Washington (CNN) - President Barack Obama continued a century-old baseball tradition among the nation's chief executives Monday, throwing the ceremonial first pitch at the Washington Nationals' home opener against the Philadelphia Phillies.
The southpaw president took the mound at a packed ballpark shortly after 1 p.m., tossing a pitch that flew high and outside.
Obama wore a Nationals jacket, but also donned a cap from his favorite hometown team, the Chicago White Sox.
Presidential William Howard Taft started the tradition on Opening Day of the 1910 season. The Washington Nationals defeated the Philadelphia Athletics that day, 3-0. Eventual Hall of Fame pitcher Walter Johnson threw a one-hitter.
"Washington has been the historic place for presidential first pitches," said John Odell, curator of history and research at the Baseball Hall of Fame in Cooperstown, New York.
When there was no baseball team in Washington, presidents sometimes went to other places such as Baltimore, Maryland, or Cincinnati, Ohio, long host to the first baseball game each season.
"President Nixon went to his home state of California," Odell noted.
Presidential pitching styles can vary, with some better than others.
"President Dwight Eisenhower may have been the best," Odell said. "It was rumored he played for a semi-pro team while at West Point."
When members of the White House press corps asked questions, Odell said, "they were told not to look into it any further."
Presidents Harry Truman and Gerald Ford threw out first pitches both right- and left-handed. Odell said President George W. Bush "had particularly good form."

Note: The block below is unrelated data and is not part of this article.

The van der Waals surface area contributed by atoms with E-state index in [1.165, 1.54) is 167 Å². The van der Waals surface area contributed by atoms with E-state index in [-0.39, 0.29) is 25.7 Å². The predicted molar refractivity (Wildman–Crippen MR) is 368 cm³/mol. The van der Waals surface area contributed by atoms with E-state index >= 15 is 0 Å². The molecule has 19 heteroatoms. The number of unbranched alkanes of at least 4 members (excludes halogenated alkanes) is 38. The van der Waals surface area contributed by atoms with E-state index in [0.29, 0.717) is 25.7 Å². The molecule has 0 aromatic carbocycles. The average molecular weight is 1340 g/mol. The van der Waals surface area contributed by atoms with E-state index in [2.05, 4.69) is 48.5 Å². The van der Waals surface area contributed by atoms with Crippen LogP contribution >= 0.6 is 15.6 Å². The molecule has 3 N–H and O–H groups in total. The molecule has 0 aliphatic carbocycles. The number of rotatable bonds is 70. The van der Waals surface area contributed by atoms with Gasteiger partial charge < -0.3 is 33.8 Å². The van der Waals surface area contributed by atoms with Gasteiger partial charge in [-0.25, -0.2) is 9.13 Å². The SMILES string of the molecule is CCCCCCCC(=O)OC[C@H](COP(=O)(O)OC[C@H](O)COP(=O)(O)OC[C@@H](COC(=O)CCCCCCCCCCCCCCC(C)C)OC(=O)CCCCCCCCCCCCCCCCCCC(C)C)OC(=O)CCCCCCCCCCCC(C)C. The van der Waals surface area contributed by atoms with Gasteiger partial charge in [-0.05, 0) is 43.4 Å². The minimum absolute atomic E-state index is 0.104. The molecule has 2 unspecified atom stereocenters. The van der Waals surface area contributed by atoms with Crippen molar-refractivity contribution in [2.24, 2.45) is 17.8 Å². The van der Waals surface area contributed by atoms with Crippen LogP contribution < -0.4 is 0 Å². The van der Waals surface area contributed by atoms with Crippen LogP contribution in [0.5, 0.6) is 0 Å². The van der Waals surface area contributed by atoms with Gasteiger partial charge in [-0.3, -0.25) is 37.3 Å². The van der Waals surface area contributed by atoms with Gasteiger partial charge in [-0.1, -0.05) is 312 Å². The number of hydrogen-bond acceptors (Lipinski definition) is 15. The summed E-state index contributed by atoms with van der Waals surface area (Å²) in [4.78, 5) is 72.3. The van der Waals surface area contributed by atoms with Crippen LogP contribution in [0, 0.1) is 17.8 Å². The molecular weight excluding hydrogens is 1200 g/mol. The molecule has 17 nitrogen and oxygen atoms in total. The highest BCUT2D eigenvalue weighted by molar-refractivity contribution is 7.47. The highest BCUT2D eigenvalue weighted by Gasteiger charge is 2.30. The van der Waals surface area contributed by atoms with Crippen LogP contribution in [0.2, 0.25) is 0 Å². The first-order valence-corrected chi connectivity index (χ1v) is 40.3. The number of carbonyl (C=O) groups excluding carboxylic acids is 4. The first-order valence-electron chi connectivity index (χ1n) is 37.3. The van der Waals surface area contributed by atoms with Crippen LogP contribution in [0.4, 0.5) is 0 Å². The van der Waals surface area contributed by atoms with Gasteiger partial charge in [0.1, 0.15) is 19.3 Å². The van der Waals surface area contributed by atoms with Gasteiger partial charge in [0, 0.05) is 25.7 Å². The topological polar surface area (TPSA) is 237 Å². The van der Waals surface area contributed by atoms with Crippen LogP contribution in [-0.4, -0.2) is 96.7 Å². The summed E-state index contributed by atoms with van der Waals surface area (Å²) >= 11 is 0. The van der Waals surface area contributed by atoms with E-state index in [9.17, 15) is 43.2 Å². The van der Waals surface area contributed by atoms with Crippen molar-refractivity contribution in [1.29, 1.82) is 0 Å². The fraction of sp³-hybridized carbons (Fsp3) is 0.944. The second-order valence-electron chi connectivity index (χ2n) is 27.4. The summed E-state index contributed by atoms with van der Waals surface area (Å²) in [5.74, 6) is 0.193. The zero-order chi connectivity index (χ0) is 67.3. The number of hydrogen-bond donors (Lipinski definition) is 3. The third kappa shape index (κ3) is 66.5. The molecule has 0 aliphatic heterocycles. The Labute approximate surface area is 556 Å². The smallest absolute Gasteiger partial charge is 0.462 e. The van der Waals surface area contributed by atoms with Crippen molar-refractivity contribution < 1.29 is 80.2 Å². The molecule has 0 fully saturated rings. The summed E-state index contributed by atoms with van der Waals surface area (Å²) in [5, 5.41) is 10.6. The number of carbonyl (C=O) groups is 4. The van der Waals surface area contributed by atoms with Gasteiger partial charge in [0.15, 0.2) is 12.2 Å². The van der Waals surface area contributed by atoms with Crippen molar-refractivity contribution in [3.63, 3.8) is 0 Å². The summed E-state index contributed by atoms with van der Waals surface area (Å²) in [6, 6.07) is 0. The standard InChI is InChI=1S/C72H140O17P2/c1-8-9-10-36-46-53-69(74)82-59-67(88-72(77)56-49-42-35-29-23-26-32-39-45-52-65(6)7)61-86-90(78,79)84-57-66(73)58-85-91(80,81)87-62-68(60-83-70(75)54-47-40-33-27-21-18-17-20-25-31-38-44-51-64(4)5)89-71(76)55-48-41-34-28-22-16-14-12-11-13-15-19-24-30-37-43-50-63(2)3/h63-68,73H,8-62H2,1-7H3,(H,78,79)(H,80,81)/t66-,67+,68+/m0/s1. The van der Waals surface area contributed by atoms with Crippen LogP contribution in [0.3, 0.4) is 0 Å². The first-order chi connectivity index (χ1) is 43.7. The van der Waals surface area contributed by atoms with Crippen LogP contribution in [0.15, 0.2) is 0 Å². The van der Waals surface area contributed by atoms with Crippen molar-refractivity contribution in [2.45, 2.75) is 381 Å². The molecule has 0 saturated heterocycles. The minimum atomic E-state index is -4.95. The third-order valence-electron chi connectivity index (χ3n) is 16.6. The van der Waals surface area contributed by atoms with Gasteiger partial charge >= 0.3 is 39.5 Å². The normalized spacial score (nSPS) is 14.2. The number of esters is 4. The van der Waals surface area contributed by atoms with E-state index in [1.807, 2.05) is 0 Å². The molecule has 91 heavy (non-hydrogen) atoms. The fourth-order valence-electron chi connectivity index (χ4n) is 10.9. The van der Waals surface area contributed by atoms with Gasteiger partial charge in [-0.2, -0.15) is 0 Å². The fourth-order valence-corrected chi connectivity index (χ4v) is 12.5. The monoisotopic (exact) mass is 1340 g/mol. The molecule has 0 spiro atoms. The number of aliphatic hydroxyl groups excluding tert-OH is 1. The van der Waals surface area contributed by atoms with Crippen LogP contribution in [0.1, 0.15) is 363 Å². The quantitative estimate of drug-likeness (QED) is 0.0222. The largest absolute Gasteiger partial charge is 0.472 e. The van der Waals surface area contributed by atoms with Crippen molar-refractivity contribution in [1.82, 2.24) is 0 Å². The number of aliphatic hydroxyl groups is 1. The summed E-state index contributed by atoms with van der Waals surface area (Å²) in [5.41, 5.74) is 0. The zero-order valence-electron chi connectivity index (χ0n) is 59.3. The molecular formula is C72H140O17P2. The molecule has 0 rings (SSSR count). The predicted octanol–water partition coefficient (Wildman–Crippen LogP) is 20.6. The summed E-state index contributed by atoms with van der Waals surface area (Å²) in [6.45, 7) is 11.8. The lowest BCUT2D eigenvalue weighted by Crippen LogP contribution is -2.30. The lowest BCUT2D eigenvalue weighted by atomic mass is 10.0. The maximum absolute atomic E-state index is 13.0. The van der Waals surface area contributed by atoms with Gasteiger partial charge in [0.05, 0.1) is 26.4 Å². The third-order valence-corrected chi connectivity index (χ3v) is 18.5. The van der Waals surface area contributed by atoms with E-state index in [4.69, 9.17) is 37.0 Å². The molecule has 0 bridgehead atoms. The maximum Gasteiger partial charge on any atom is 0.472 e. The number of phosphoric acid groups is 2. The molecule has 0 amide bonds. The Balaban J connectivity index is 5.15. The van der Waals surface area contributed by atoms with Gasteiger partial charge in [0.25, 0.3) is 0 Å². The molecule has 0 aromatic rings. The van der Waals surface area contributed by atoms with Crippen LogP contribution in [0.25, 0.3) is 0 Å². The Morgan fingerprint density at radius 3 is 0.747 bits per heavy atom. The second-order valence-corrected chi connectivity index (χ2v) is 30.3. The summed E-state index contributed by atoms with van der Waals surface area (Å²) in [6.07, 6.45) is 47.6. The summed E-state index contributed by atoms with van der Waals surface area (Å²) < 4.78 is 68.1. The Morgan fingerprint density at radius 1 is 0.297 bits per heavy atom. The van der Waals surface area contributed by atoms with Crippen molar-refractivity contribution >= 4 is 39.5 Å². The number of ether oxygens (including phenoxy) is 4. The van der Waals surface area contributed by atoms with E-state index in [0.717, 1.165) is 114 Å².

Presidents have not always thrown the first pitch from the mound. In fact, that tradition didn't start until recently. It used to be that a first toss was thrown from the box seats, as Taft did in 1910.
Although this tradition goes back a century, sometimes a president can't make Opening Day because he's just too busy. In 1912, Taft couldn't throw out the first pitch because the Titanic had just sunk.
"President Franklin D. Roosevelt made it a regular habit during his early years in office," Odell said, "but during the war years, he didn't."
Many times, when the president is otherwise engaged, he sends the vice president or a member of his Cabinet. President Jimmy Carter never threw out an Opening Day pitch while he was in office, Odell said. "Carter once told a friend the demands of the White House and the presidency were too busy, by coincidence, during those times."
Carter later threw the first pitch for a World Series game after he was out of office.
"A first pitch says a lot about how a president ought to behave," Odell said. "We want him to take the job seriously but not so seriously that he can't take a few hours to come out and be a regular guy like the rest of us and enjoy our national pastime."
As for Obama, he has a history of throwing out first pitches. He did it at a Chicago White Sox game in 2005, while he was a U.S. senator, and again at last year's All-Star game in St. Louis, Missouri.
–CNN's Bill Caiaccio contributed to this report